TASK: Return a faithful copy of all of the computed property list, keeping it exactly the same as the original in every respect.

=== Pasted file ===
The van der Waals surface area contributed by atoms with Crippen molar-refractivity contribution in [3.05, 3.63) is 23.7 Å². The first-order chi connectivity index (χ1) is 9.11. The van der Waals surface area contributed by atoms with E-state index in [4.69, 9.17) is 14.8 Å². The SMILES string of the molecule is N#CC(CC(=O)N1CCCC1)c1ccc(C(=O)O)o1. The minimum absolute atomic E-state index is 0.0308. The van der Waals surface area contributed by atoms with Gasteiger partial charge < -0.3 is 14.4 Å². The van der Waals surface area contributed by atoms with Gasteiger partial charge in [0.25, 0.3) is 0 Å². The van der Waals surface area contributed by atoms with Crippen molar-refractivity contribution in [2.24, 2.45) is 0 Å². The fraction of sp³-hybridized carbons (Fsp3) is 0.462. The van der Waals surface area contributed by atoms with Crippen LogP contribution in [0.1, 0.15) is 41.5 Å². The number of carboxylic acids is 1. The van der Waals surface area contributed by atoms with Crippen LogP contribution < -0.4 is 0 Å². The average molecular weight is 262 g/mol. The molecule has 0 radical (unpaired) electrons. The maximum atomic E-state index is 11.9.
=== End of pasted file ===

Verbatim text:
The van der Waals surface area contributed by atoms with Crippen molar-refractivity contribution in [3.05, 3.63) is 23.7 Å². The first-order chi connectivity index (χ1) is 9.11. The van der Waals surface area contributed by atoms with E-state index in [4.69, 9.17) is 14.8 Å². The SMILES string of the molecule is N#CC(CC(=O)N1CCCC1)c1ccc(C(=O)O)o1. The minimum absolute atomic E-state index is 0.0308. The van der Waals surface area contributed by atoms with Gasteiger partial charge < -0.3 is 14.4 Å². The van der Waals surface area contributed by atoms with Gasteiger partial charge in [0.25, 0.3) is 0 Å². The van der Waals surface area contributed by atoms with Crippen molar-refractivity contribution in [2.24, 2.45) is 0 Å². The fraction of sp³-hybridized carbons (Fsp3) is 0.462. The van der Waals surface area contributed by atoms with Crippen LogP contribution in [0.1, 0.15) is 41.5 Å². The number of carboxylic acids is 1. The van der Waals surface area contributed by atoms with Crippen LogP contribution < -0.4 is 0 Å². The average molecular weight is 262 g/mol. The molecule has 0 radical (unpaired) electrons. The maximum atomic E-state index is 11.9.